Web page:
The Next Frontier: New Laws to Regulate Technology

I often come across collections of laws, and I can’t help but take a peak through whatever list has been compiled. Of course, I’m not interested in useful laws which are relevant to my life and the lives of those around me- instead I am fascinated by laws that seem to serve no legitimate purpose.

We’ve all heard about silly regulations which were cooked up 200 years ago and never seem to disappear, or ordinances which are so random and ridiculous that no one can understand how they ended up in the books at all. There are entire websites dedicated to identifying and then ostracizing “dumb laws.” According to, in Devon CT it is “unlawful to walk backwards after sunset,” in West Virginia one may not walk a lion, tiger or leopard (even on a leash), and in Oklahoma it is illegal to take a bite out of another person’s hamburger. Beware hamburglers!

As our ancient legal systems grapple with distinctly modern challenges, a new crop of amusing and mildly unsettling laws has sprung up: laws to regulate technology. Here are a few laws that would never have existed just a few years ago…

1.) Share your netflix password in Tennessee and spend a year in jail:

Actually this law applies to any subscription site, including Hulu plus and Rhapsody. While the sentiment behind this law, meant to protect against identity theft as well as defend the rights of the companies themselves, seems to make sense, the actual execution is questionable. Not only are subscription holders forbidden from sharing their privileges with strangers, but also family members. Netflix seemed rather irritated by the attempt to regulate its users, explaining that their terms of use already legally protect them from theft. According to these terms, users are allowed to share passwords within the same household.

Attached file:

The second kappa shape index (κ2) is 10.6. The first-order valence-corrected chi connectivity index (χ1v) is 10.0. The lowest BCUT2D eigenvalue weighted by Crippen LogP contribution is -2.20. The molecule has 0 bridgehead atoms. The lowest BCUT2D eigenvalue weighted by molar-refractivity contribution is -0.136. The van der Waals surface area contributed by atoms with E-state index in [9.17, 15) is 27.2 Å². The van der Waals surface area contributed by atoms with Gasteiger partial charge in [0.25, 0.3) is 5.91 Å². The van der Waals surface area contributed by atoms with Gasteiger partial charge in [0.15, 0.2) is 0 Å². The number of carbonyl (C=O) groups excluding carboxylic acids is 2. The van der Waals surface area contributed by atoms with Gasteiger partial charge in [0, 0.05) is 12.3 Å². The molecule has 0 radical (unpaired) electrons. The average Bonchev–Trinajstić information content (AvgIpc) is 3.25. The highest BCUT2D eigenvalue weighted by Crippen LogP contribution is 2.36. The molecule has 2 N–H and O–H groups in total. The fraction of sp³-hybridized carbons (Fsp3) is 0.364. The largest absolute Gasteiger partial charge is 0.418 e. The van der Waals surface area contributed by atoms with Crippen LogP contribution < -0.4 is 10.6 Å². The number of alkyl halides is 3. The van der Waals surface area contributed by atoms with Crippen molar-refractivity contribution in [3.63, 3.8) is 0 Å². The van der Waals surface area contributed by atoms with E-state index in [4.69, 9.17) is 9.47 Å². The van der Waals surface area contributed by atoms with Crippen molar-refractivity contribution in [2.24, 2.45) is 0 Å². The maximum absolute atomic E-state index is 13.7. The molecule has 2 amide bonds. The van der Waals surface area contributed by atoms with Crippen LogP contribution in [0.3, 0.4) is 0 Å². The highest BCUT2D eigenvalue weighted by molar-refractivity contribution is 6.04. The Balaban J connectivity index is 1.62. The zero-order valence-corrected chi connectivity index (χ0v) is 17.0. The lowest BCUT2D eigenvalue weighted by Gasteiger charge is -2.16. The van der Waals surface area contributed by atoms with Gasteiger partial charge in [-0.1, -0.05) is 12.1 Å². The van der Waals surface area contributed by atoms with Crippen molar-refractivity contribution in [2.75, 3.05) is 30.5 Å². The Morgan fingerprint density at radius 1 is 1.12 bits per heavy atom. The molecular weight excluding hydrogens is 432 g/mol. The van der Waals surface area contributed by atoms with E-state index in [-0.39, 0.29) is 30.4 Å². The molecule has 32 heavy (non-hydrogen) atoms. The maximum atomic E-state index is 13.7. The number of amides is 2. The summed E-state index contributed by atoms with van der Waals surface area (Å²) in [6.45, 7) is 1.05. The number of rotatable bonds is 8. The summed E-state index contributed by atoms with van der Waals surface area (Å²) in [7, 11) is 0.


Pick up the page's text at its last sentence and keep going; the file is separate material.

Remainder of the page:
To see the company’s actual quote, go to MediaBeat

2.) Invite your audience to become your facebook fan and violate French law:

The French government has determined that news outlets cannot invite their viewers to follow them on Twitter or become their fans on Facebook, because this endorses a private company and gives the preeminent social networking sites an unfair advantage over their competitors. Instead, newscasters looking to expand their presence via the web must ask their audience to visit their website and follow links to unspecified social networking sites. According to the one spokesperson, it was only a matter of time until other less popular sites called ‘foul!’ and asked to be named in each broadcast as well. If you say so. Reactions to the law have been mixed.

See blogger Emil Protalinski’s take on the subject.

3.) And everyone knows not to text and drive…right? Face the consequences if you do not:

Honestly, those consequences vary depending on state, but according to the Governor’s Highway Safety Association, 33 states ban texting for all drivers. However worthwhile this law is, it does seem difficult to detect and enforce. Nonetheless, numerous studies have found that texting while driving is actually more dangerous than driving under the influence of marijuana or at the legal limit for alcohol consumption. Car and Driver found this out for themselves in their own amusing, if less than scientific test, during which they compared the skills of two employees while texting and while enjoying the effects of several screwdrivers.

In Closing:

Technology causes us to question our traditional assumptions, and even makes the enforcement of previous laws more difficult. Just ask officials attempting to enforce a gag order in Britain while the information in question was being circulated on the internet, or judges who are being asked to approach social media outlets with caution, lest they be influenced by or unintentionally release information which might affect their work.

Similarly, lawmakers are hoping to target copyright and privacy violators with their proposed bills, but it is difficult to effectively target some publishers and not others, which One Per Cent claims “could mean jail time for ordinary users.”

What do you think? Are these laws necessary for our legal systems to adapt to the challenges presented by the modern day, or do some of them seem unfeasible?




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